The return of Zsazsa Zaturnnah
Hold on to your magical stones, Zsazsa Zaturnnah’s back and she’s turning 10. It’s amazing when you think about it, but this year marks a decade since comics creator Carlo Vergara introduced his superstar creation, Zsazsa Zaturnnah in the two-issue series “Ang Kagila-gilalas na Pakikipagsapalaran ni Zsazsa Zaturnnah in 2002, later collected in a trade paperback by Visual Print Enterprises. The series received critical acclaim but, more significantly, tickled the public imagination. In a masterful story that he both wrote and illustrated, Vergara shows how the small town beauty parlor owner Ada found—after it fell from the sky—a rather large magical stone that, when he swallows, transforms Ada into the impossibly statuesque super-heroine Zsazsa Zaturnnah. More than just a fantastic comic book, “Zsazsa Zaturnnah” was a clever and hilarious take on gay culture as well as Filipino komiks traditions, and far more resonant than a mere Darna parody where a gay man actually becomes a powerful woman.
“Zsazsa Zaturnnah” was so successful, it inspired a long-running Tanghalang Pilipino musical called, aptly enough, “Zsazsa Zaturnnah: Ze Muzikal,” running on and off from 2006 to 2011. It also led to a motion picture adaptation, “Zsazsa Zaturnnah: Ze Moveeh” in 2006. It can easily be said that “Zsazsa Zaturnnah” redefined what a Filipino comic book character could do on both an entertainment and intellectual level.
Yet in many ways, Zsazsa Zaturnnah the character is most powerful in her original form, as a comic book character. As good as the stage and screen iterations of “Zsazsa” were, it is on the printed page that Zsazsa truly shines because it is also here that Vergara gets to exploit his considerable creative powers—and so does Zsazsa by extension. Here, in these pages, they can do anything they want.
So the arrival of “Zsazsa Zaturnnah sa Kalakhang Maynila” Part One (Visual Print Enterprises, 2012, Pasay City, 86 pages) is an arrival as welcome as that of a magical stone from the solar system. The new three-issue series continues where the original series left off. After willingly giving up the magical stone, Ada finds himself moving to Metro Manila with his boyfriend Dodong in what amounts to a fresh start. But not everything goes the way Ada expects as his city friend, the cynical gay talent contestant Gwyneth, isn’t exactly crazy about Dodong’s appearance—and an unknown new menace festers just off the page. Despite having given up his superhuman alter ego, Ada discovers that the world still needs Zsazsa Zaturnnah.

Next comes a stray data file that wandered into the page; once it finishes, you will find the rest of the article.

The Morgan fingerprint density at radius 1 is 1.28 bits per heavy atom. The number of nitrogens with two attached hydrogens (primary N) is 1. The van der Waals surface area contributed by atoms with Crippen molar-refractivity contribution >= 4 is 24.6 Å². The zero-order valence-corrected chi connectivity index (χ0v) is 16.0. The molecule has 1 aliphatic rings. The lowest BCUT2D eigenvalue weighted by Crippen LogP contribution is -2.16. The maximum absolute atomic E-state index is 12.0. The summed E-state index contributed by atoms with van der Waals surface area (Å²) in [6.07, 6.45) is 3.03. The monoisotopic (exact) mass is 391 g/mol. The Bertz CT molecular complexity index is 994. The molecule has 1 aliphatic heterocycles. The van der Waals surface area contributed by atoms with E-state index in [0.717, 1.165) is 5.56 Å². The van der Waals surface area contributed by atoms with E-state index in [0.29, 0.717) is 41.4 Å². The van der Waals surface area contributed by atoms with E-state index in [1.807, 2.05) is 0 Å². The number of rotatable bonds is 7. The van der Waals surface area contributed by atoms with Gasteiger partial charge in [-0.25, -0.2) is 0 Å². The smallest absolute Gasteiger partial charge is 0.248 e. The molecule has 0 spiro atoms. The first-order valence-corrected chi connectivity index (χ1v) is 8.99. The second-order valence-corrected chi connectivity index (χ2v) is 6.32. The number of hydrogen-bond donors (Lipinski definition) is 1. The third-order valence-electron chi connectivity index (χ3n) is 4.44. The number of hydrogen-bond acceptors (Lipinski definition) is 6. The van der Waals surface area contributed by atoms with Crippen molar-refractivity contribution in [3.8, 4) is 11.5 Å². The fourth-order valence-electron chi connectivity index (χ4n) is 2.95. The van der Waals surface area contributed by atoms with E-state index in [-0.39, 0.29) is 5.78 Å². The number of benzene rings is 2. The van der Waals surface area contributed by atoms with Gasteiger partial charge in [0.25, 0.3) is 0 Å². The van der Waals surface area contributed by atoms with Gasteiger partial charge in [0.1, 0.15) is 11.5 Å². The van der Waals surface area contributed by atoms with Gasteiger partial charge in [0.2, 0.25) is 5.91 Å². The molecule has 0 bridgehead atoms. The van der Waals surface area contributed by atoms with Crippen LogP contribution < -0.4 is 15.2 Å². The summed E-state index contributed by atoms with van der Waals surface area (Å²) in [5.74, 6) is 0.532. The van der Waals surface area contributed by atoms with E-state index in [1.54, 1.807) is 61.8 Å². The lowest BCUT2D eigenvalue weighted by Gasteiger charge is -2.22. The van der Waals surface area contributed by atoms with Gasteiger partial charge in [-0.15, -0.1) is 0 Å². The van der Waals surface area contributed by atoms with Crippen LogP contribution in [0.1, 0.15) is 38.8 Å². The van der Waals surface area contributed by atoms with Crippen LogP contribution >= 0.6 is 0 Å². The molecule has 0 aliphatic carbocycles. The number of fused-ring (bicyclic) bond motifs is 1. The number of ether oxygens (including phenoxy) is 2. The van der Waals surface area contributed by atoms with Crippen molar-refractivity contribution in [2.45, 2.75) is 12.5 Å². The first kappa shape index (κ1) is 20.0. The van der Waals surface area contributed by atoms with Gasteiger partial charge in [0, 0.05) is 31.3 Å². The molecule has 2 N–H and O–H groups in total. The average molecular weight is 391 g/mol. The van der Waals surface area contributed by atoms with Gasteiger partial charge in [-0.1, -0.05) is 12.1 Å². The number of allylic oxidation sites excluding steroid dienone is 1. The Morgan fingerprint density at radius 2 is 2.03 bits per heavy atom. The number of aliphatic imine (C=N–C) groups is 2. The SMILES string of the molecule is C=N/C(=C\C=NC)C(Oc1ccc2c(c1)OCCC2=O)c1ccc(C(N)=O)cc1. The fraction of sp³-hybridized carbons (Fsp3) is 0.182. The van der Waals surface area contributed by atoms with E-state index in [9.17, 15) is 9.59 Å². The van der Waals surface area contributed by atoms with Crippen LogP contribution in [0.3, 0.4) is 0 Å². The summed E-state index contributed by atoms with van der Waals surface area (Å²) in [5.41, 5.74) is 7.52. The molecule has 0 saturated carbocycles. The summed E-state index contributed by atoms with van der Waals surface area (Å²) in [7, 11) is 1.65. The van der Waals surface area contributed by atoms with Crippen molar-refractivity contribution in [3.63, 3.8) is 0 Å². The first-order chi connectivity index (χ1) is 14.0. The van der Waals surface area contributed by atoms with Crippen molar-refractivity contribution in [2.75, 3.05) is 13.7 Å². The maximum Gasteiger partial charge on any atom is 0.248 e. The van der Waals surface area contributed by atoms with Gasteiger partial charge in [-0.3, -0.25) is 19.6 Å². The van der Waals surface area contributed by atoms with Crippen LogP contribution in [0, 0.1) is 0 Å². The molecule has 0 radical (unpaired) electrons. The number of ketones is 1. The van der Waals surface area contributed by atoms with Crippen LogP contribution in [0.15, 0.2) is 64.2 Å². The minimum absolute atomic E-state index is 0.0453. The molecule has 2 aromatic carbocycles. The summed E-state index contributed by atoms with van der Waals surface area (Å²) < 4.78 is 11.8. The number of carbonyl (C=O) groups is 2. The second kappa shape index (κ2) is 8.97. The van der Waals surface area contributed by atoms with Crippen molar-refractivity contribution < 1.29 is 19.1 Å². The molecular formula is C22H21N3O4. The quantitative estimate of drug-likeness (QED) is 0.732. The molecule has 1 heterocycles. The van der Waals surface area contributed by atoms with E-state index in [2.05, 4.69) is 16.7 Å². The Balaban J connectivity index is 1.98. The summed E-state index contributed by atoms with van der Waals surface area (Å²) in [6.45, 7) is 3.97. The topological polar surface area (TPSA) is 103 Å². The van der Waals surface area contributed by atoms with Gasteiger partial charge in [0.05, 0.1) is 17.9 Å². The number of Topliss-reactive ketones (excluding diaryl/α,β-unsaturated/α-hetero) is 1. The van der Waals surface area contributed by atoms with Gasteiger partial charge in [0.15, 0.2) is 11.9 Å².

“Kalakhang Maynila” displays Vergara’s clean, strong black-and-white lines even better than before, with his detailed characters now jumping off the page with their solidity and yet some of the book’s best moments come when Vergara contrasts the realistic figures with some really funny comic faces. There is an unmistakable energy present even as Vergara fills each frame with as many details as he can. Check out those cramped backgrounds, each loaded with a plethora of catch-me-if-you-can humor. Relocating the story to Manila gives him a new, expansive panorama to play with.
While skewering parts of our popular culture, Vergara tackles the intricacies of a relationship turned serious, giving the issue some really poignant, thoughtful moments, even as he completely changes the direction of the Zsazsa legend by introducing a new, important character. There might not be a giant frog or an army of zombies in this issue, but you’ll get a threat that, to many, is equally as terrifying. (Hint: they’re scarier when they fly—and are giant-sized). It’s all done in pitch-perfect Filipino and gay slang, a nonstop showcase of asides as well as over-the-top exposition—just remember the series is still for mature readers only as it’s sharp and funny but not for kids. It’s more than enough to make readers wait for the next installment, hopefully out later this year.
For those who have yet to discover the Zsazsa magic, this is the perfect point to jump on, and for those already familiar with this wacky and witty comic book masterpiece, it’s a truly happy homecoming. If there’s one thing that the first issue of “Zsazsa Zaturnnah sa Kalakhang Maynila” proves, it’s that Carlo Vergara has never been more adept at the trickiest circus act of balancing all its multifarious elements, as Zsazsa Zaturnnah’s long-anticipated return to comic book form is everything all at once, squarely both parody and adventure, both romp and critique, and certainly both haha and wow.